Scientists are looking for a way to predict crime using, you guessed it, artificial intelligence.
There are loads of studies that show using AI to predict crime results in consistently racist outcomes. For instance, one AI crime prediction model that the Chicago Police Department tried out in 2016 tried to get rid of its racist biases but had the opposite effect. It used a model to predict who might be most at risk of being involved in a shooting, but 56% of 20-29 year old Black men in the city appeared on the list.
Despite it all, scientists are still trying to use the tool to find out when, and where, crime might occur. And this time, they say it’s different.
Researchers at the University of Chicago used an AI model to analyze historical crime data from 2014 to 2016 as a way to predict crime levels for the following weeks in the city. The model predicted the likelihood of crimes across the city a week in advance with nearly 90 percent accuracy; it had a similar level of success in seven other major U.S. cities.
This study, which was published in Nature Human Behavior, not only attempted to predict crime, but also allowed the researchers to look at the response to crime patterns.
Co-author and professor James Evans told Science Daily that the research allows them “to ask novel questions, and lets us evaluate police action in new ways.” Ishanu Chattopadhyay, an assistant professor at the University of Chicago, told Insider that their model found that crimes in higher-income neighborhoods resulted in more arrests than crimes in lower-income neighborhoods do, suggesting some bias in police responses to crime.
“Such predictions enable us to study perturbations of crime patterns that suggest that the response to increased crime is biased by neighborhood socio-economic status, draining policy resources from socio-economically disadvantaged areas, as demonstrated in eight major U.S. cities,” according to the report.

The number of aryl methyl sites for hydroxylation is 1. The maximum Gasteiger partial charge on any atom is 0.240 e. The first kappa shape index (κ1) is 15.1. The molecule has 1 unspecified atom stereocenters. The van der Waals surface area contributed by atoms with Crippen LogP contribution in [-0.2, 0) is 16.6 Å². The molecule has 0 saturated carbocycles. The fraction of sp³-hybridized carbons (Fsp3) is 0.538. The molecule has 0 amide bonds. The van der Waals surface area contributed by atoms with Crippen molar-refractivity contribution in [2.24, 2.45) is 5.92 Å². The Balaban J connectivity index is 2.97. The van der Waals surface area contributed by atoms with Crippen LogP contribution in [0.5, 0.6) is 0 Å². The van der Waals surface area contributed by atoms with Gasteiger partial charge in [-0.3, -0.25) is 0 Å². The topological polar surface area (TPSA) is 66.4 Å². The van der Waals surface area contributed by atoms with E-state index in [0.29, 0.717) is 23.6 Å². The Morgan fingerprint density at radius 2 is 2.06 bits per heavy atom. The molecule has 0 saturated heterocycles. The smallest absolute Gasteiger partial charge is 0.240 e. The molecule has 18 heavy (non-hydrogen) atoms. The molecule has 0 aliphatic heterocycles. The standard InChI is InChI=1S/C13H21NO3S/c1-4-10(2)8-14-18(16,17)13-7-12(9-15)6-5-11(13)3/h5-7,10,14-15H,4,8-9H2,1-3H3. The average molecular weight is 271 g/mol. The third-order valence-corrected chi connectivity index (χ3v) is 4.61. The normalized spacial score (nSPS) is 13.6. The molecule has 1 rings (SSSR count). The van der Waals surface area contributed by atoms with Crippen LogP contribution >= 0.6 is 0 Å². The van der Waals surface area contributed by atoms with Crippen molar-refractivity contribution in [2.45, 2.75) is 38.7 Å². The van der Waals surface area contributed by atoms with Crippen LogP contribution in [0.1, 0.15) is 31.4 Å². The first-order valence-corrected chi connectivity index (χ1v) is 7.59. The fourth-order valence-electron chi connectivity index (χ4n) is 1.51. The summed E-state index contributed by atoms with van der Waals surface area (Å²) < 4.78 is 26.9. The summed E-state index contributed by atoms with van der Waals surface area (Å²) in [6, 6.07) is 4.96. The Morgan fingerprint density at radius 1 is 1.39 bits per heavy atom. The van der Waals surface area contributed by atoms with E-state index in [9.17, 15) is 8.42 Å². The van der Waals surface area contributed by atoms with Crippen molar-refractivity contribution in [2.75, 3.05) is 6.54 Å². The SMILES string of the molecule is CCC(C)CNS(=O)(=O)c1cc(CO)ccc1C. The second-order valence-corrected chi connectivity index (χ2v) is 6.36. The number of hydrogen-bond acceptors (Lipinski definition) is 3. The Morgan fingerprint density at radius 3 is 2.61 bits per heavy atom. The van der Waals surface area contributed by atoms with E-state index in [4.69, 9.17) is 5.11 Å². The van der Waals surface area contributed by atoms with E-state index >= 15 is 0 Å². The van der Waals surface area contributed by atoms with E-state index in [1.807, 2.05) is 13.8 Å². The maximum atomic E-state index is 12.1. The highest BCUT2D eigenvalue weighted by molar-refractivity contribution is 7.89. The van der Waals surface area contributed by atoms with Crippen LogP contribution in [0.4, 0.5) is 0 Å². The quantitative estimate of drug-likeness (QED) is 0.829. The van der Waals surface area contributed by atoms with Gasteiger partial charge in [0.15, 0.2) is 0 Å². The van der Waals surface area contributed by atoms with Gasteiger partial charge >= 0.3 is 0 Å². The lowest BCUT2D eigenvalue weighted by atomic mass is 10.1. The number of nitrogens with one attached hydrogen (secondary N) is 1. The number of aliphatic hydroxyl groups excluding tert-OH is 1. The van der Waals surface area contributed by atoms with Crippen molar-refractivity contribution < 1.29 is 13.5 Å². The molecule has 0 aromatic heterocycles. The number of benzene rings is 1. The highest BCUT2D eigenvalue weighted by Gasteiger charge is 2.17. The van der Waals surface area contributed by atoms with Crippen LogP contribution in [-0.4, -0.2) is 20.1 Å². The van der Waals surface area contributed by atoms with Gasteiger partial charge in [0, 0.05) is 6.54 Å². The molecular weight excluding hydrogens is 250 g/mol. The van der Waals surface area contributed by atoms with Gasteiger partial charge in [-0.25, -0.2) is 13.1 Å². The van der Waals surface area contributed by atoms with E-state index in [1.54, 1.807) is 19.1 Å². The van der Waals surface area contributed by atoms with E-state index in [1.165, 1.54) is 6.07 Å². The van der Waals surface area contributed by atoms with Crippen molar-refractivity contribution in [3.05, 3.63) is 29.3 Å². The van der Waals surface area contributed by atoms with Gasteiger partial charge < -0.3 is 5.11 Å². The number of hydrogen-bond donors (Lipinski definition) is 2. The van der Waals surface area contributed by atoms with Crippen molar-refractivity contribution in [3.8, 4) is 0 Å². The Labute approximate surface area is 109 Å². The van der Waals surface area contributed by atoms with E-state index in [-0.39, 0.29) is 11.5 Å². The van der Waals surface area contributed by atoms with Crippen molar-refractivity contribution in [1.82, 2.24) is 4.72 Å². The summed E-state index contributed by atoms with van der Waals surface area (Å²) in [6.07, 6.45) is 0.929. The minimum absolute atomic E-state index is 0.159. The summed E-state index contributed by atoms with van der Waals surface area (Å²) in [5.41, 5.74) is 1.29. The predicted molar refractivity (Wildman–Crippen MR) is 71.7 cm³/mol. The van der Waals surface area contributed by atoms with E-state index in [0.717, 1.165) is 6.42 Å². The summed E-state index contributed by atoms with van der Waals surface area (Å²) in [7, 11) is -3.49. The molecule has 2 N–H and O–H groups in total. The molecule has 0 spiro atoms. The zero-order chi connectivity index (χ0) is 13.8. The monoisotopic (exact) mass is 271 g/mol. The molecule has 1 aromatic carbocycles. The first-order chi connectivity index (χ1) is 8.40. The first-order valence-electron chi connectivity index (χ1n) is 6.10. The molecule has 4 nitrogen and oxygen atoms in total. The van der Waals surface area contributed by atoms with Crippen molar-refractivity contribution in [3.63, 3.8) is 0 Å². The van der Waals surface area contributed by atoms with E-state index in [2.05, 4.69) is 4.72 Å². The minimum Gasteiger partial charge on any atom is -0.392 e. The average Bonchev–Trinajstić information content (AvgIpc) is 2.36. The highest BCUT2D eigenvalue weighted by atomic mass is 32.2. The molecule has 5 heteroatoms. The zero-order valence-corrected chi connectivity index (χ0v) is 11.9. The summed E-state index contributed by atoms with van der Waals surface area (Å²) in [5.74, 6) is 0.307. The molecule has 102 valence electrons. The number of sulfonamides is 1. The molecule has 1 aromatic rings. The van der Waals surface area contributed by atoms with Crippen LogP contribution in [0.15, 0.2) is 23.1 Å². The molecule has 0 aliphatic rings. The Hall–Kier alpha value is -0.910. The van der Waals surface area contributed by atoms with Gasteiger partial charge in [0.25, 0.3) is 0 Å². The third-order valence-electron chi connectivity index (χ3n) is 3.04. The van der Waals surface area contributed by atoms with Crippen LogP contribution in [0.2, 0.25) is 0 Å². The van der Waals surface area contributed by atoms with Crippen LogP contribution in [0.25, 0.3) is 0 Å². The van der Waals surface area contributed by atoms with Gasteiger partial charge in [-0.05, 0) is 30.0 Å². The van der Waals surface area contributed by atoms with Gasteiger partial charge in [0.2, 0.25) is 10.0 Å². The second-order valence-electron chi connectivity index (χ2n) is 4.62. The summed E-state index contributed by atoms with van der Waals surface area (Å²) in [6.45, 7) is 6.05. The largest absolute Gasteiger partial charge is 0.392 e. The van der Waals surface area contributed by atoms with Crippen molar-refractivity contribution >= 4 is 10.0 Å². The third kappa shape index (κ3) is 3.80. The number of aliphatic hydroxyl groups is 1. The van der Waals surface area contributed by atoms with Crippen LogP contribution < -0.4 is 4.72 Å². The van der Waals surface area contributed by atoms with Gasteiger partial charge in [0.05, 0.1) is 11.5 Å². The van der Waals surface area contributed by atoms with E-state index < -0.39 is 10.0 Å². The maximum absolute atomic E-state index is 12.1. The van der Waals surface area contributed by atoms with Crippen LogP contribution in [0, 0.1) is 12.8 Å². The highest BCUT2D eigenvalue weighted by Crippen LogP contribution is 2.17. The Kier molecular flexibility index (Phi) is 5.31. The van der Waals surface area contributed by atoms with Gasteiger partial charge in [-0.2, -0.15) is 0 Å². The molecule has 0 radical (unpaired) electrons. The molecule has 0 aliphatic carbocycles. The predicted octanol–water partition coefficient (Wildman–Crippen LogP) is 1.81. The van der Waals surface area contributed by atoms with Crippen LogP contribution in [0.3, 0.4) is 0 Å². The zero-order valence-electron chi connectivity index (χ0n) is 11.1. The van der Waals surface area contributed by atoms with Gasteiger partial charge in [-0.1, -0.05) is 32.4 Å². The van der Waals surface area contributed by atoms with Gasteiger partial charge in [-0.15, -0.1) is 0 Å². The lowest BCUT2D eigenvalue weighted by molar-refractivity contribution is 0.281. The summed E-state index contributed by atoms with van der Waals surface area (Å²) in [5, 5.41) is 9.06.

Chattopadhyay told Science Daily that the research found that when “you stress the system, it requires more resources to arrest more people in response to crime in a wealthy area and draws police resources away from lower socioeconomic status areas.”
Chattopadhyay also told the New Scientist that, while the data used by his model might also be biased, the researchers have worked to reduce that effect by not identifying suspects, and, instead, only identifying sites of crime.
But there’s still some concern about racism within this AI research. Lawrence Sherman from the Cambridge Center for Evidence-Based Policing told the New Scientist that because of the way crimes are recorded — either because people call the police or because the police go looking for crimes — the whole system of data is susceptible to bias. “It could be reflecting intentional discrimination by police in certain areas,” he told the news outlet.
All the while, Chattopadhyay told Insider he hopes the AI’s predictions will be used to inform policy, not directly to inform police.
“Ideally, if you can predict or pre-empt crime, the only response is not to send more officers or flood a particular community with law enforcement,” Chattopadhyay told the news outlet. “If you could preempt crime, there are a host of other things that we could do to prevent such things from actually happening so no one goes to jail, and helps communities as a whole.”
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